Must-know: Why the WTI-Brent oil spread might narrow in 2014

Ingrid Pan - Author

Nov. 20 2020, Updated 11:42 a.m. ET

WTI and Brent used to trade in line, but prices had diverged over the past few years

The spread between West Texas Intermediate (WTI) and Brent crude represents the difference between two crude benchmarks, with WTI more representing the price U.S. oil producers receive and Brent more representing the prices received internationally. The two crude oils are of similar quality and theoretically should price very closely to each other. However, the prices had differed greatly between the two crudes because a recent surge in production in the United States has caused a buildup of crude oil inventories at Cushing, Oklahoma, where WTI is priced. This created a supply and demand imbalance at the hub, causing WTI to trade lower than Brent. Before this increase in U.S. oil production, the two crudes had historically traded in line with each other.

The above graph shows the WTI-Brent spread over the past few years. Note that when the spread moves wider, it generally means that crude producers based in the United States receive relatively less money for their oil production compared to their counterparts that are producing internationally.

The spread traded narrower last week, and analysts believe the spread will narrow in 2014

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Last week, the sharper-than-expected drop in U.S. oil stocks brought a boost in WTI crude price. Plus, the market might have expected oil production in Libya to begin to come back online. Confirming this expectation, on Sunday, Libya’s national oil company, the Arabian Gulf Oil Co., announced on its website that it has resumed some oil field production. The WTI-Brent spread traded narrower last week, moving from $12.64 per barrel slightly narrower to $11.96 per barrel. Heading into 2014, many analysts believe that the spread will average tighter over the next year. For example, the U.S. Energy Information Administration (the EIA) noted in its latest “Short Term Energy Outlook” report, dated December 10, that it expects the spread between WTI and Brent crude to average ~$9 per barrel in 2014, compared to the current spread of ~$12 per barrel. Various parties, including the EIA and analysts at investment banks, believe the spread may narrow due to several factors. Firstly, oil production from Libya was disrupted over much of 2013, which helped to support Brent crude prices (see Must-know: Why does unrest in Libya affect global oil prices?)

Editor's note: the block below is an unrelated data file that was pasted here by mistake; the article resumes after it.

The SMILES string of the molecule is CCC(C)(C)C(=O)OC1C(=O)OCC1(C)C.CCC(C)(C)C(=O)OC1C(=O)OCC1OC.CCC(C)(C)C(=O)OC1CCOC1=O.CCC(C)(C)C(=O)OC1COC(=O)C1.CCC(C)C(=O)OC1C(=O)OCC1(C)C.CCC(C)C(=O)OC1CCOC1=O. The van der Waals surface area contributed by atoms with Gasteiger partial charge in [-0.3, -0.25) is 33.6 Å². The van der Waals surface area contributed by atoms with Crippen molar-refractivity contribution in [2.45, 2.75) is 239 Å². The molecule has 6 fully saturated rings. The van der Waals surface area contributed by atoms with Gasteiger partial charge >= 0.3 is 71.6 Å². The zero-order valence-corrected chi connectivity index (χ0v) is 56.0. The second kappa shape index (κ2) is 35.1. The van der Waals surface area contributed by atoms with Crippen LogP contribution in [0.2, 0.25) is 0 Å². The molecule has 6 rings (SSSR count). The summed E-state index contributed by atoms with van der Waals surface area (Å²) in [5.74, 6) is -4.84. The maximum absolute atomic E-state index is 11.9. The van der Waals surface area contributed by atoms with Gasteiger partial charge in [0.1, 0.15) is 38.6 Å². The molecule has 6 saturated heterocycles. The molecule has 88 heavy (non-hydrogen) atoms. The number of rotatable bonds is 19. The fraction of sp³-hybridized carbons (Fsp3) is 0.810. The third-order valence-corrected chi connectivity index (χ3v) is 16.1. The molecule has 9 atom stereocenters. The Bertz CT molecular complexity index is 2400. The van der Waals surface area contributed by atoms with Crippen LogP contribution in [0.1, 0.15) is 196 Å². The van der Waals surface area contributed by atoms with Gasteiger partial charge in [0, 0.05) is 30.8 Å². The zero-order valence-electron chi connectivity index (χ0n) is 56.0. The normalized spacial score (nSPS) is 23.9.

Also, there’s the potential for more Iranian oil to come online, as the country is in negotiations with world powers to relax sanctions, with the potential result of more Iranian oil production and exports. TransCanada Corp. (TRP) also plans to start operating a portion of its Keystone XL pipeline in January (this pipeline has the capacity to transport up to 700,000 barrels per day of crude oil from a major hub at Cushing, Oklahoma, to the Gulf Coast). This could help bring WTI prices closer to Brent prices, as it facilitates the flow of oil out of Cushing, where WTI crude oil is priced.

Background: The WTI-Brent spread over 2013

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WTI had been trading as low as $23 per barrel under Brent in February of 2013. Over the course of the year, the spread narrowed due to several factors. Firstly, increased midstream infrastructure has come online, facilitating the movement of crude from inland to refiners on the coast. One notable example is the expansion of the Seaway Pipeline in January 2013, which allows more crude to flow from the Oklahoma crude hub at Cushing to the Gulf Coast, where a great amount of refining capacity sits. Plus, Sunoco’s Permian Express Pipeline and the reversal of Magellan Midstream Partners’ Longhorn Pipeline are allowing more crude from the Permian Basin in West Texas to flow directly to the Gulf Coast. Increased pipeline capacity and crude transportation by rail have allowed inland domestic crude to more efficiently travel to refiners on the East and West coasts, which has also backed out Brent-like imports.